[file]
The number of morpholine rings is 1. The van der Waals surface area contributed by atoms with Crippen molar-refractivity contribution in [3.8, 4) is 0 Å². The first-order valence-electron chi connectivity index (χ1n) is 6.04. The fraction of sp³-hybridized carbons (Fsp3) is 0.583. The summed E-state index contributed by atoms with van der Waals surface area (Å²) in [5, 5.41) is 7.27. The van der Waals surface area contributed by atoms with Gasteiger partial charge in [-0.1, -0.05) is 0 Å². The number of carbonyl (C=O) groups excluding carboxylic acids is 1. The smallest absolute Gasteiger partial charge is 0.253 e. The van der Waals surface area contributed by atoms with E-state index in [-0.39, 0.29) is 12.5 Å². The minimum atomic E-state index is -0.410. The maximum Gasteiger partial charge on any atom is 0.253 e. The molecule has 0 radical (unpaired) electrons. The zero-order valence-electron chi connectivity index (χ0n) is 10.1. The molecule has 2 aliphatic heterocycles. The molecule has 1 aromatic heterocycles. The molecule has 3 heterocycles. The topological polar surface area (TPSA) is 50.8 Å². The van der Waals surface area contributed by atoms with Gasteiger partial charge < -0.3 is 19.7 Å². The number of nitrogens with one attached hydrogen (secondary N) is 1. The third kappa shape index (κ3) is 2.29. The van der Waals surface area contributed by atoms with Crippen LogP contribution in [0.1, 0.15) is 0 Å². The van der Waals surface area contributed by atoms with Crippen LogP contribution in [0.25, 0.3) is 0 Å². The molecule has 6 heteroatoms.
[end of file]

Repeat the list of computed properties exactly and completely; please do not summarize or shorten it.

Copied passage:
The number of morpholine rings is 1. The van der Waals surface area contributed by atoms with Crippen molar-refractivity contribution in [3.8, 4) is 0 Å². The first-order valence-electron chi connectivity index (χ1n) is 6.04. The fraction of sp³-hybridized carbons (Fsp3) is 0.583. The summed E-state index contributed by atoms with van der Waals surface area (Å²) in [5, 5.41) is 7.27. The van der Waals surface area contributed by atoms with Gasteiger partial charge in [-0.1, -0.05) is 0 Å². The number of carbonyl (C=O) groups excluding carboxylic acids is 1. The smallest absolute Gasteiger partial charge is 0.253 e. The van der Waals surface area contributed by atoms with E-state index in [-0.39, 0.29) is 12.5 Å². The minimum atomic E-state index is -0.410. The maximum Gasteiger partial charge on any atom is 0.253 e. The molecule has 0 radical (unpaired) electrons. The zero-order valence-electron chi connectivity index (χ0n) is 10.1. The molecule has 2 aliphatic heterocycles. The molecule has 1 aromatic heterocycles. The molecule has 3 heterocycles. The topological polar surface area (TPSA) is 50.8 Å². The van der Waals surface area contributed by atoms with Gasteiger partial charge < -0.3 is 19.7 Å². The number of nitrogens with one attached hydrogen (secondary N) is 1. The third kappa shape index (κ3) is 2.29. The van der Waals surface area contributed by atoms with Crippen LogP contribution in [0.1, 0.15) is 0 Å². The van der Waals surface area contributed by atoms with Crippen LogP contribution in [0.25, 0.3) is 0 Å². The molecule has 6 heteroatoms.